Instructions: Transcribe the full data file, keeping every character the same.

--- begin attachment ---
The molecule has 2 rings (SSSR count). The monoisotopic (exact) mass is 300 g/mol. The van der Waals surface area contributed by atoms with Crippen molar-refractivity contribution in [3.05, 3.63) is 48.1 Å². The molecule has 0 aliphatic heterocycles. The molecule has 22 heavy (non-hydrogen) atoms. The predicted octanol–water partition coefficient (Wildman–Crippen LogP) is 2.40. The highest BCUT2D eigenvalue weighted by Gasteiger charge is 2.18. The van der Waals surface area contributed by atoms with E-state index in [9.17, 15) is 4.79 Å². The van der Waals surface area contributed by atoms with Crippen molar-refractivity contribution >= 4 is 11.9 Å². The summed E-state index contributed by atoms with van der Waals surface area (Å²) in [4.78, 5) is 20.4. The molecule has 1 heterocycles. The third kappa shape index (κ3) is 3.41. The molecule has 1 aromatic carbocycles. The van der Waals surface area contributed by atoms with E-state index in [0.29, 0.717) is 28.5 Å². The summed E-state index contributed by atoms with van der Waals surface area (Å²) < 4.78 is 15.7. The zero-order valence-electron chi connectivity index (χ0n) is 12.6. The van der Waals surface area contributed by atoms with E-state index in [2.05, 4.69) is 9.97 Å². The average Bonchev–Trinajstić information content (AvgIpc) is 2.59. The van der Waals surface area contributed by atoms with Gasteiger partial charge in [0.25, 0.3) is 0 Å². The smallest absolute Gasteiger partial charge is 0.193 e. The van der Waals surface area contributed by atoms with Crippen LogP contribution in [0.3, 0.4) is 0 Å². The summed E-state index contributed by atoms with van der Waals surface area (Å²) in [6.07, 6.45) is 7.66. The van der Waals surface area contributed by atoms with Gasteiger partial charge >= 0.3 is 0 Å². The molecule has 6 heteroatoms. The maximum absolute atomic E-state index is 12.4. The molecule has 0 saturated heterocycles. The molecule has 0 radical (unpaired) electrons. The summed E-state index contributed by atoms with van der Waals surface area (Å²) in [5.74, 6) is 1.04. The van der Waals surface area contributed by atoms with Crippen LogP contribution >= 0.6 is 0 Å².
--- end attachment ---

The molecule has 2 rings (SSSR count). The monoisotopic (exact) mass is 300 g/mol. The van der Waals surface area contributed by atoms with Crippen molar-refractivity contribution in [3.05, 3.63) is 48.1 Å². The molecule has 0 aliphatic heterocycles. The molecule has 22 heavy (non-hydrogen) atoms. The predicted octanol–water partition coefficient (Wildman–Crippen LogP) is 2.40. The highest BCUT2D eigenvalue weighted by Gasteiger charge is 2.18. The van der Waals surface area contributed by atoms with E-state index in [9.17, 15) is 4.79 Å². The van der Waals surface area contributed by atoms with Crippen molar-refractivity contribution >= 4 is 11.9 Å². The summed E-state index contributed by atoms with van der Waals surface area (Å²) in [4.78, 5) is 20.4. The molecule has 1 heterocycles. The third kappa shape index (κ3) is 3.41. The molecule has 1 aromatic carbocycles. The van der Waals surface area contributed by atoms with E-state index in [0.29, 0.717) is 28.5 Å². The summed E-state index contributed by atoms with van der Waals surface area (Å²) < 4.78 is 15.7. The zero-order valence-electron chi connectivity index (χ0n) is 12.6. The van der Waals surface area contributed by atoms with E-state index in [2.05, 4.69) is 9.97 Å². The average Bonchev–Trinajstić information content (AvgIpc) is 2.59. The van der Waals surface area contributed by atoms with Gasteiger partial charge in [0.25, 0.3) is 0 Å². The smallest absolute Gasteiger partial charge is 0.193 e. The van der Waals surface area contributed by atoms with Crippen LogP contribution in [0.3, 0.4) is 0 Å². The summed E-state index contributed by atoms with van der Waals surface area (Å²) in [6.07, 6.45) is 7.66. The van der Waals surface area contributed by atoms with Gasteiger partial charge >= 0.3 is 0 Å². The molecule has 6 heteroatoms. The maximum absolute atomic E-state index is 12.4. The molecule has 0 saturated heterocycles. The molecule has 0 radical (unpaired) electrons. The summed E-state index contributed by atoms with van der Waals surface area (Å²) in [5.74, 6) is 1.04. The van der Waals surface area contributed by atoms with Crippen LogP contribution >= 0.6 is 0 Å².